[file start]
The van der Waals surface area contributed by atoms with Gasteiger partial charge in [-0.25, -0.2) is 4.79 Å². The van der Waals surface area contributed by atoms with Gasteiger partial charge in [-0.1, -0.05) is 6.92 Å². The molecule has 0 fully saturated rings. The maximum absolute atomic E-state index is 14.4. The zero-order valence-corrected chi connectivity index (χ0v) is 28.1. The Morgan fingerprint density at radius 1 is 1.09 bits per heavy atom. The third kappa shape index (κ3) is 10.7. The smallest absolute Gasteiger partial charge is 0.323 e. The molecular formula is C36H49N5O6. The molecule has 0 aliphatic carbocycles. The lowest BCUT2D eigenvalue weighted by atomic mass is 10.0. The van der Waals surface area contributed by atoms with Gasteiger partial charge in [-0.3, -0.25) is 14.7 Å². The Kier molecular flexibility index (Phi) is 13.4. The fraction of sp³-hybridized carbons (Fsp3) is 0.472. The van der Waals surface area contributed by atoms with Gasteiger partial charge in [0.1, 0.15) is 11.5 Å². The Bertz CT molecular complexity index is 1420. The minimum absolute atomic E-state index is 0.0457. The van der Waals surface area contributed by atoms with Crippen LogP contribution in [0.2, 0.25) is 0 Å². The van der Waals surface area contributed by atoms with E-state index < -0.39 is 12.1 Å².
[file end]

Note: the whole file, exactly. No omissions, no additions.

The van der Waals surface area contributed by atoms with Gasteiger partial charge in [-0.25, -0.2) is 4.79 Å². The van der Waals surface area contributed by atoms with Gasteiger partial charge in [-0.1, -0.05) is 6.92 Å². The molecule has 0 fully saturated rings. The maximum absolute atomic E-state index is 14.4. The zero-order valence-corrected chi connectivity index (χ0v) is 28.1. The Morgan fingerprint density at radius 1 is 1.09 bits per heavy atom. The third kappa shape index (κ3) is 10.7. The smallest absolute Gasteiger partial charge is 0.323 e. The molecular formula is C36H49N5O6. The molecule has 0 aliphatic carbocycles. The lowest BCUT2D eigenvalue weighted by atomic mass is 10.0. The van der Waals surface area contributed by atoms with Gasteiger partial charge in [-0.3, -0.25) is 14.7 Å². The Kier molecular flexibility index (Phi) is 13.4. The fraction of sp³-hybridized carbons (Fsp3) is 0.472. The van der Waals surface area contributed by atoms with Gasteiger partial charge in [0.1, 0.15) is 11.5 Å². The Bertz CT molecular complexity index is 1420. The minimum absolute atomic E-state index is 0.0457. The van der Waals surface area contributed by atoms with Crippen LogP contribution in [0.2, 0.25) is 0 Å². The van der Waals surface area contributed by atoms with E-state index < -0.39 is 12.1 Å².